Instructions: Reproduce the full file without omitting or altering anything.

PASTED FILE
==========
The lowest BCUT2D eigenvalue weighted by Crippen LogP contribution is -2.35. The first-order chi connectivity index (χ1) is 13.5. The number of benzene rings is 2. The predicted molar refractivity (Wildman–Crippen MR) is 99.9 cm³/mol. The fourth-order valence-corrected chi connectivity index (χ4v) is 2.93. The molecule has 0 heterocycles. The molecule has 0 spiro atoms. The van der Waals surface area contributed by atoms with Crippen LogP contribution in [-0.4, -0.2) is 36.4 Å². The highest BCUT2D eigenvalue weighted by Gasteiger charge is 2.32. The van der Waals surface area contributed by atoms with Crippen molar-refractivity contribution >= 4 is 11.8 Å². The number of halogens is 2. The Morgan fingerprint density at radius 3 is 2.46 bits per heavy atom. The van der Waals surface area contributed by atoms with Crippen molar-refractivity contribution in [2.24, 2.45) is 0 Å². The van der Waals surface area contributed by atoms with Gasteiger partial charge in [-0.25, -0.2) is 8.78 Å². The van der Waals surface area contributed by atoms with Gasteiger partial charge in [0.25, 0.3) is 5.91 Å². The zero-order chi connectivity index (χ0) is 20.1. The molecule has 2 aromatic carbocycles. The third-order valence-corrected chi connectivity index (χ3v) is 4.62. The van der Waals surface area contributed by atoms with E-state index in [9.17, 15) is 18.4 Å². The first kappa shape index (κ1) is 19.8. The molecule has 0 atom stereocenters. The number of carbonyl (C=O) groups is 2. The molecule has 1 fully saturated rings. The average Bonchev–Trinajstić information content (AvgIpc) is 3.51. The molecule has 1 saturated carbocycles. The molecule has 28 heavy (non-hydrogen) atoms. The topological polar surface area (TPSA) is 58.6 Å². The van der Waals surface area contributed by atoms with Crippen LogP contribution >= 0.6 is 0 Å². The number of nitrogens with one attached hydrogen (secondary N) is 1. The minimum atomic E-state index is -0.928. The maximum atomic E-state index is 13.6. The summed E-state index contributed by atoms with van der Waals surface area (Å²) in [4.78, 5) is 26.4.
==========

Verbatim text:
The lowest BCUT2D eigenvalue weighted by Crippen LogP contribution is -2.35. The first-order chi connectivity index (χ1) is 13.5. The number of benzene rings is 2. The predicted molar refractivity (Wildman–Crippen MR) is 99.9 cm³/mol. The fourth-order valence-corrected chi connectivity index (χ4v) is 2.93. The molecule has 0 heterocycles. The molecule has 0 spiro atoms. The van der Waals surface area contributed by atoms with Crippen LogP contribution in [-0.4, -0.2) is 36.4 Å². The highest BCUT2D eigenvalue weighted by Gasteiger charge is 2.32. The van der Waals surface area contributed by atoms with Crippen molar-refractivity contribution >= 4 is 11.8 Å². The number of halogens is 2. The Morgan fingerprint density at radius 3 is 2.46 bits per heavy atom. The van der Waals surface area contributed by atoms with Crippen molar-refractivity contribution in [2.24, 2.45) is 0 Å². The van der Waals surface area contributed by atoms with Gasteiger partial charge in [-0.25, -0.2) is 8.78 Å². The van der Waals surface area contributed by atoms with Gasteiger partial charge in [0.25, 0.3) is 5.91 Å². The zero-order chi connectivity index (χ0) is 20.1. The molecule has 2 aromatic carbocycles. The third-order valence-corrected chi connectivity index (χ3v) is 4.62. The van der Waals surface area contributed by atoms with E-state index in [9.17, 15) is 18.4 Å². The first kappa shape index (κ1) is 19.8. The molecule has 0 atom stereocenters. The number of carbonyl (C=O) groups is 2. The molecule has 1 fully saturated rings. The average Bonchev–Trinajstić information content (AvgIpc) is 3.51. The molecule has 1 saturated carbocycles. The molecule has 28 heavy (non-hydrogen) atoms. The topological polar surface area (TPSA) is 58.6 Å². The van der Waals surface area contributed by atoms with Crippen LogP contribution >= 0.6 is 0 Å². The number of nitrogens with one attached hydrogen (secondary N) is 1. The minimum atomic E-state index is -0.928. The maximum atomic E-state index is 13.6. The summed E-state index contributed by atoms with van der Waals surface area (Å²) in [4.78, 5) is 26.4.